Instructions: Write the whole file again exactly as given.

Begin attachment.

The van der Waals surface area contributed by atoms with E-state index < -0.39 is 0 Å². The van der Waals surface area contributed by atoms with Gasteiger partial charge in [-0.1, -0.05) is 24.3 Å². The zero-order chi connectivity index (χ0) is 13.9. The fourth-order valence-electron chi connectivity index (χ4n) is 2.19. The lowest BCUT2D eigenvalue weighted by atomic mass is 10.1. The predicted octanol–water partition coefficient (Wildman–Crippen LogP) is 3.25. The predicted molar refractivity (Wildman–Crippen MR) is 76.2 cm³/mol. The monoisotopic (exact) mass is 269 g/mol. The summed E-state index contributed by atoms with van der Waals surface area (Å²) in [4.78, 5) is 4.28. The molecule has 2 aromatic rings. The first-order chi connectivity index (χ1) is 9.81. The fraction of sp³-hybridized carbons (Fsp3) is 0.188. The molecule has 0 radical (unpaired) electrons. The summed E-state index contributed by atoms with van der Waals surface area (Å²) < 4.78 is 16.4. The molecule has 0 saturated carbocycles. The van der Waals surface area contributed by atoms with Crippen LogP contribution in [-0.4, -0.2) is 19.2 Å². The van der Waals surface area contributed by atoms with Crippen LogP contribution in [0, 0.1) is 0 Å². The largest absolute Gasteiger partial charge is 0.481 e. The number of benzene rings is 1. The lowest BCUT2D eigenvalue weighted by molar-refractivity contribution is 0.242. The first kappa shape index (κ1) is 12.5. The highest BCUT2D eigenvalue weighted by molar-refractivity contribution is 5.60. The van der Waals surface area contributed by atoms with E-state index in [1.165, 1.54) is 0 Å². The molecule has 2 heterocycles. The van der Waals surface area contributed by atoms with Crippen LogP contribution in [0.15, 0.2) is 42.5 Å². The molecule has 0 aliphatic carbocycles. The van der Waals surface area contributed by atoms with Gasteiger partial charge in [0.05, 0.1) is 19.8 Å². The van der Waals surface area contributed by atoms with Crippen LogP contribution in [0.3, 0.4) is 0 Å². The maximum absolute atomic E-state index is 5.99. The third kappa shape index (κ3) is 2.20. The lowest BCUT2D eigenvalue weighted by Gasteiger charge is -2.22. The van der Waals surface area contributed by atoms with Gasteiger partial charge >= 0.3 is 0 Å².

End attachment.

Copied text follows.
The van der Waals surface area contributed by atoms with E-state index < -0.39 is 0 Å². The van der Waals surface area contributed by atoms with Gasteiger partial charge in [-0.1, -0.05) is 24.3 Å². The zero-order chi connectivity index (χ0) is 13.9. The fourth-order valence-electron chi connectivity index (χ4n) is 2.19. The lowest BCUT2D eigenvalue weighted by atomic mass is 10.1. The predicted octanol–water partition coefficient (Wildman–Crippen LogP) is 3.25. The predicted molar refractivity (Wildman–Crippen MR) is 76.2 cm³/mol. The monoisotopic (exact) mass is 269 g/mol. The summed E-state index contributed by atoms with van der Waals surface area (Å²) in [4.78, 5) is 4.28. The molecule has 2 aromatic rings. The first-order chi connectivity index (χ1) is 9.81. The fraction of sp³-hybridized carbons (Fsp3) is 0.188. The molecule has 0 radical (unpaired) electrons. The summed E-state index contributed by atoms with van der Waals surface area (Å²) < 4.78 is 16.4. The molecule has 0 saturated carbocycles. The van der Waals surface area contributed by atoms with Crippen LogP contribution in [-0.4, -0.2) is 19.2 Å². The van der Waals surface area contributed by atoms with Crippen LogP contribution in [0, 0.1) is 0 Å². The largest absolute Gasteiger partial charge is 0.481 e. The number of benzene rings is 1. The lowest BCUT2D eigenvalue weighted by molar-refractivity contribution is 0.242. The first kappa shape index (κ1) is 12.5. The highest BCUT2D eigenvalue weighted by molar-refractivity contribution is 5.60. The van der Waals surface area contributed by atoms with E-state index in [1.165, 1.54) is 0 Å². The molecule has 2 heterocycles. The van der Waals surface area contributed by atoms with Crippen LogP contribution in [0.15, 0.2) is 42.5 Å². The molecule has 0 aliphatic carbocycles. The van der Waals surface area contributed by atoms with Gasteiger partial charge in [0.05, 0.1) is 19.8 Å². The van der Waals surface area contributed by atoms with Crippen LogP contribution in [0.3, 0.4) is 0 Å². The maximum absolute atomic E-state index is 5.99. The third kappa shape index (κ3) is 2.20. The lowest BCUT2D eigenvalue weighted by Gasteiger charge is -2.22. The van der Waals surface area contributed by atoms with Gasteiger partial charge >= 0.3 is 0 Å².